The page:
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Old 12-22-2013, 02:55 PM   #121
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Well sure, one should never underestimate the resourcefulness of the man, metaphorically speaking.

Actually, I was thinking more along the lines of karmic justice though.
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Old 12-22-2013, 03:27 PM   #122
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Did you know that they sold compression tee fittings designed to do exactly what I needed? Me neither. But they do: BrassCraft 3/8 in. x 3/8 in. x 3/8 in. Compression x Compression T-fitting-CT2-666X P at The Home Depot



Getting the old hose decoupled from the lower outlet and the dishwasher hardline re-attached while water was gushing out made a bit of a mess, but after that was cleaned up, the tee installed on the upper outlet (the one which feeds the faucet) gave me a place to then install a secondary valve to regulate the feedwater through the system so that the wall-valve can remain fully open. This one is rated as a boiler drain valve, so I assume it can handle some temperature and pressure.



I must say that I find the presence of the dishwasher quite annoying here. This is an extremely small kitchen, and I'd have far preferred that space be given over to a double-basin sink and a bit of extra storage. Who the **** uses dishwashers, anyway? They might as well have installed an automatic alpaca shearer for all the use I'll get out of it. (And then I could tell people about how my apartment has an built-in alpaca shearing machine, which would be an interesting conversation starter.)
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Old 12-22-2013, 04:40 PM   #123
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I lived without one for almost 2 years. never again.
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Old 12-22-2013, 04:50 PM   #124
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Quote:
Originally Posted by good2go View Post
Actually, I was thinking more along the lines of karmic justice though.
Karmic justice is that someday, years from now, someone is going to enter this apartment for the purpose of servicing this stupid, pointless dishwasher. They're going to turn that valve fully clockwise and assume that this has shut off the water, and then they'll uncouple the compression fitting without thinking anything of it.

Except they won't have a pan and a bunch of towels at the ready.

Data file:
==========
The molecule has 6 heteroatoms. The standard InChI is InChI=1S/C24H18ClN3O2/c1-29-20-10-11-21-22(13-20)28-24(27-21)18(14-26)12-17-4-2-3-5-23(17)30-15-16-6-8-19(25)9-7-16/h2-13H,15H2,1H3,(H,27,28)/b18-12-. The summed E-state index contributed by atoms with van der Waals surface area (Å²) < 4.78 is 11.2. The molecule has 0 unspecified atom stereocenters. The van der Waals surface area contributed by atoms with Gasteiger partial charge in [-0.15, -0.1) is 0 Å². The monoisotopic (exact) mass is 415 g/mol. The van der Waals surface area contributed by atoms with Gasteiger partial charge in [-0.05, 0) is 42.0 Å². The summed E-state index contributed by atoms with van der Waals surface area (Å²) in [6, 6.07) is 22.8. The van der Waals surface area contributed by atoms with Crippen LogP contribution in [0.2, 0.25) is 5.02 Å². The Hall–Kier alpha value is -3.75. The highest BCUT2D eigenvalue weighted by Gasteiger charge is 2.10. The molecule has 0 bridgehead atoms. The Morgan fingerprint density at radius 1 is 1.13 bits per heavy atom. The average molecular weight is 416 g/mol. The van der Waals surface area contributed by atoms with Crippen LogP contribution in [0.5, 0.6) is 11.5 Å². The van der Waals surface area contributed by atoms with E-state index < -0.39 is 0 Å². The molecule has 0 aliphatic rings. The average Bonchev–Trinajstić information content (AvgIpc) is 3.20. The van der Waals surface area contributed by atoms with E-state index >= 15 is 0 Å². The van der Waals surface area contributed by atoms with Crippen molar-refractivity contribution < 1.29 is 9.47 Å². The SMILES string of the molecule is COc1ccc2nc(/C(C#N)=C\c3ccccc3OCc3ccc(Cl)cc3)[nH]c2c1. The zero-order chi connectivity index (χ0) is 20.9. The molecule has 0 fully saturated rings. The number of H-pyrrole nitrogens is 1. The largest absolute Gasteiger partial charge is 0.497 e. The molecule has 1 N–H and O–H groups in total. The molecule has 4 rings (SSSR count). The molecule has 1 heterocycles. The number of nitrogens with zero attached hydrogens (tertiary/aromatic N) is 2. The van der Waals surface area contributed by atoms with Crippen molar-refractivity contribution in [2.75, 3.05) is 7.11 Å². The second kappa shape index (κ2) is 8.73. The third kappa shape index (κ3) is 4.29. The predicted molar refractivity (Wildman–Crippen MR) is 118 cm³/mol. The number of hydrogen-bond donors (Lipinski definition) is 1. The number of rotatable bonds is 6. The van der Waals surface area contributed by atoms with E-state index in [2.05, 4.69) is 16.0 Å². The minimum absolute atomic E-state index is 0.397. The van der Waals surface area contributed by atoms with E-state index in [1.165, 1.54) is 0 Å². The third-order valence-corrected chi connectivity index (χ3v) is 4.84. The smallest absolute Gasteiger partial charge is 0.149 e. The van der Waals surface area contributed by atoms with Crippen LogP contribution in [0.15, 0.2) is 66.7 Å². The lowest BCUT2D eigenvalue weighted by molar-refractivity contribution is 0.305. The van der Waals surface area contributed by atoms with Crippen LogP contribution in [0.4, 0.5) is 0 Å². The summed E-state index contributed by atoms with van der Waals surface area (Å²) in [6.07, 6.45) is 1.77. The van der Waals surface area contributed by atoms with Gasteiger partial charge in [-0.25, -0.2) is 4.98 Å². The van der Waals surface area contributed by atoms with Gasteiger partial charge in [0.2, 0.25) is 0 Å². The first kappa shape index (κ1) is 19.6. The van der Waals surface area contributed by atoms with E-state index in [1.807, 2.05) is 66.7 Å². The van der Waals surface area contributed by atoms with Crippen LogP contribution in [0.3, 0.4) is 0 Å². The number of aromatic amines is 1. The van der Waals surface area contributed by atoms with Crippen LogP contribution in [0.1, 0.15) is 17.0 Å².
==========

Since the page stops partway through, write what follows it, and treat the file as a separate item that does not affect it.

You know what would have been nice in that hole instead of a dishwasher? A combination clothes washer/dryer. That is something that most normal people actually use on a regular basis. Hell, I'd have even been ok with just a big empty hole, and a little plaque saying "feel free to purchase your own washer/dryer combo and stick it in this spot."
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Old 12-22-2013, 05:05 PM   #125
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Originally Posted by Joe Perez View Post
...

They're going to turn that valve fully clockwise and assume that this has shut off the water, and then they'll uncouple the compression fitting without thinking anything of it.

Except they won't have a pan and a bunch of towels at the ready.

...[/I]
I'm still amazed you were able to pull off such a feat without the water pressure turned off. Is there not a lot of pressure in your apartment there? Or is the angle stop still able to hold back quite a bit even though it's imminently failing? Anytime I have ever tried replacing a pressure valve with the system still under pressure, it has resulted in massive failure and one sad, soggy kitten.
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Old 12-22-2013, 05:33 PM   #126
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I'm still amazed you were able to pull off such a feat without the water pressure turned off. Is there not a lot of pressure in your apartment there? Or is the angle stop still able to hold back quite a bit even though it's imminently failing?
Well, think about the procedure for capping a blown wellhead. You don't just plug the thing directly, you install an open valve over top of it, then close the valve. A valuable lesson which I learned as a teenager.

Since I was re-attaching the dishwasher to its original supply port, I used the dishwasher itself as the valve. Turned it on and set it to the beginning of a cycle, causing the solenoid inside to open. That, plus the fact that the faucet on the wall is stuck at perhaps 1/3 capacity (just guessing based on what I observed coming out of the drain line after the failure), made it possible to get the fitting re-installed. It was messy, and squirted quite a bit while I was getting everything lined up, but it worked.